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20 Years Of Windows Releases

Take a trip down memory lane with Windows' best and worst moments.
Windows XP Media Center Edition



Windows XP MCE 2005, courtesy of Microsoft.
Click image to enlarge.

Released in 2003, this OS enhanced normal XP functionality with a package of tools and applications designed to allow users to use their PCs as home theaters and stereos. The Media Center edition of Windows XP featured a separate interface that could be operated by remote, and included DVR support.

Many critics lauded the OS as an innovative concept; however, MCE suffered from numerous flaws, including poor stability, and it was widely panned.
Rating: 6

Windows XP Media Center Edition 2005
In 2004, Microsoft released a markedly improved version of the Media Center Edition OS that featured improved tuner support (including HDTV), better stability, and an improved interface. Media Center 2005 also supports Media Center Extenders, which allow users to stream and view content throughout their home.
Rating: 8




Windows XP Pro x64.
Click image to enlarge.

Windows XP Professional x64 Edition
In a nutshell, this is Windows XP for 64-bit processors. Unfortunately, the lack of driver support and native 64-bit applications has made this OS of minimal value except as a source for bragging rights.
Rating: 5


You think this list is long?
We've detailed the most important versions of Microsoft's desktop- and server-oriented Windows launches. But this is just the tip of the OS iceberg. With the release of Windows NT 3.1, Microsoft began to release multiple products within each OS category. The goal was to provide more specific functionalities for certain corporate infrastructures.

Take a look at the different flavors of the current Windows releases:

Windows XP

  • Windows XP Home Edition
  • Windows XP Home Edition N (w/o Media Player, per EU mandate)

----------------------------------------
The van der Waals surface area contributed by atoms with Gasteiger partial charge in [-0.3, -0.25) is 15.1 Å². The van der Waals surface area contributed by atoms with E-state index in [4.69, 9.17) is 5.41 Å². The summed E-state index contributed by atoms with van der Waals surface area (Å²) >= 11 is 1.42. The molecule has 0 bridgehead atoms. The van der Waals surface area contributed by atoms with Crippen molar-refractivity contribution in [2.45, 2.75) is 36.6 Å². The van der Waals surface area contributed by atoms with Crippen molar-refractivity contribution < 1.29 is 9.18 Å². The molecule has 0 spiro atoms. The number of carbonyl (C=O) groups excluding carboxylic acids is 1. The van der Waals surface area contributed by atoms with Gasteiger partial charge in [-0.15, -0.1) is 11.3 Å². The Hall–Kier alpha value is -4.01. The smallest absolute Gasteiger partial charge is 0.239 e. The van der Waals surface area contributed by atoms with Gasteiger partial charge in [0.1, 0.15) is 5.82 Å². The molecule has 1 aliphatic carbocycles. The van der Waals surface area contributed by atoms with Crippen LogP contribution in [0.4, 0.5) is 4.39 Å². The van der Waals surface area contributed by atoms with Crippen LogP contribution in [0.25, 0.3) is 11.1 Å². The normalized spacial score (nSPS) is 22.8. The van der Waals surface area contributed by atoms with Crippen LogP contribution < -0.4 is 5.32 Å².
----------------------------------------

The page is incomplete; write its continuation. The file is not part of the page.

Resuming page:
• Windows XP Professional Edition
  • Windows XP Professional Edition N
  • Windows XP Professional x64 Edition
  • Windows XP Media Center Edition
  • Windows XP Tablet PC Edition
  • Windows XP Embedded
  • Windows XP Starter System

    Windows Server 2003

  • Windows Server 2003, Standard Edition
  • Windows Server 2003, Enterprise Edition (32- and 64-bit)
  • Windows Server 2003, Datacenter Edition
  • Windows Server 2003, Web Edition
  • Windows Small Business Server 2003
  • Windows Storage Server 2003

    This pattern isn't likely to change for Windows' next release, known as Vista. Microsoft enthusiast sites anticipate that there will be seven to nine different iterations of Vista, including Home, Professional, Small Business, Enterprise, and Ultimate editions.




  • Windows Vista Beta 1.
    Click image to enlarge.

    Future Windows Releases
    Windows Vista, Microsoft's next-gen desktop OS, is currently in early beta. Microsoft promises vastly improved performance, security, search, and interface functionality with this release. While it's too soon to grade Vista, the glimpses we've seen so far are encouraging.

    For more Vista coverage, see The Future Of Windows.




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    Editor's Choice
    Samuel Greengard, Contributing Reporter
    Cynthia Harvey, Freelance Journalist, InformationWeek
    Carrie Pallardy, Contributing Reporter
    John Edwards, Technology Journalist & Author
    Astrid Gobardhan, Data Privacy Officer, VFS Global
    Sara Peters, Editor-in-Chief, InformationWeek / Network Computing